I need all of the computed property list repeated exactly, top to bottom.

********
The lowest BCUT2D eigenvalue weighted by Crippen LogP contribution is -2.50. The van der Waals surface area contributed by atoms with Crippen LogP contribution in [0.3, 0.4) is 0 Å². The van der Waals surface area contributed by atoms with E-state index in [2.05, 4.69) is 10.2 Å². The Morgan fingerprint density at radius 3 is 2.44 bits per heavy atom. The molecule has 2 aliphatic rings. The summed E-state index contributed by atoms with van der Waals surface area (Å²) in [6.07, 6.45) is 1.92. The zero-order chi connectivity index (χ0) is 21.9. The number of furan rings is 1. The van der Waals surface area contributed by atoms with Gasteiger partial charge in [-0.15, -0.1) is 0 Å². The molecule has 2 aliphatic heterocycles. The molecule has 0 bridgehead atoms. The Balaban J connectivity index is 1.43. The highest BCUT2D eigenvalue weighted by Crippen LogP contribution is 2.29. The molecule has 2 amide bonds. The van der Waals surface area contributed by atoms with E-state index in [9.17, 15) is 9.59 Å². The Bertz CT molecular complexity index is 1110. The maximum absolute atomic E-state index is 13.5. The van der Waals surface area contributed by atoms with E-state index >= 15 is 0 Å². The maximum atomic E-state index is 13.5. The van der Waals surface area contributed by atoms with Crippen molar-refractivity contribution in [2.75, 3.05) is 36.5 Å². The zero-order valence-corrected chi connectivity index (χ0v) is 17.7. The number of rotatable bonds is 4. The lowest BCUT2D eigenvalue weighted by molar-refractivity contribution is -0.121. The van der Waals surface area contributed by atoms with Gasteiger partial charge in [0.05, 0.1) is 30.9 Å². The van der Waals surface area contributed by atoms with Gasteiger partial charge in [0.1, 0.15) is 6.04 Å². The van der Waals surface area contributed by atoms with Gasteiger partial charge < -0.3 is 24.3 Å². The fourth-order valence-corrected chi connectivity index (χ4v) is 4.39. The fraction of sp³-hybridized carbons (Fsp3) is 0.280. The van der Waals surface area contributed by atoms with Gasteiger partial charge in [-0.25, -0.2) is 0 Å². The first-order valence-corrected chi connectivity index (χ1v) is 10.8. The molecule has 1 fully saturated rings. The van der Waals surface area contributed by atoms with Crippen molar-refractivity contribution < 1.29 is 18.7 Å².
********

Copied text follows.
The lowest BCUT2D eigenvalue weighted by Crippen LogP contribution is -2.50. The van der Waals surface area contributed by atoms with Crippen LogP contribution in [0.3, 0.4) is 0 Å². The van der Waals surface area contributed by atoms with E-state index in [2.05, 4.69) is 10.2 Å². The Morgan fingerprint density at radius 3 is 2.44 bits per heavy atom. The molecule has 2 aliphatic rings. The summed E-state index contributed by atoms with van der Waals surface area (Å²) in [6.07, 6.45) is 1.92. The zero-order chi connectivity index (χ0) is 21.9. The number of furan rings is 1. The van der Waals surface area contributed by atoms with Gasteiger partial charge in [-0.15, -0.1) is 0 Å². The molecule has 2 aliphatic heterocycles. The molecule has 0 bridgehead atoms. The Balaban J connectivity index is 1.43. The highest BCUT2D eigenvalue weighted by Crippen LogP contribution is 2.29. The molecule has 2 amide bonds. The van der Waals surface area contributed by atoms with E-state index in [9.17, 15) is 9.59 Å². The Bertz CT molecular complexity index is 1110. The maximum absolute atomic E-state index is 13.5. The van der Waals surface area contributed by atoms with E-state index >= 15 is 0 Å². The maximum atomic E-state index is 13.5. The van der Waals surface area contributed by atoms with Crippen molar-refractivity contribution in [2.75, 3.05) is 36.5 Å². The zero-order valence-corrected chi connectivity index (χ0v) is 17.7. The number of rotatable bonds is 4. The lowest BCUT2D eigenvalue weighted by molar-refractivity contribution is -0.121. The van der Waals surface area contributed by atoms with Gasteiger partial charge in [0.05, 0.1) is 30.9 Å². The van der Waals surface area contributed by atoms with Gasteiger partial charge in [0.1, 0.15) is 6.04 Å². The van der Waals surface area contributed by atoms with Gasteiger partial charge < -0.3 is 24.3 Å². The fourth-order valence-corrected chi connectivity index (χ4v) is 4.39. The fraction of sp³-hybridized carbons (Fsp3) is 0.280. The van der Waals surface area contributed by atoms with Gasteiger partial charge in [-0.25, -0.2) is 0 Å². The first-order valence-corrected chi connectivity index (χ1v) is 10.8. The molecule has 1 fully saturated rings. The van der Waals surface area contributed by atoms with Crippen molar-refractivity contribution < 1.29 is 18.7 Å².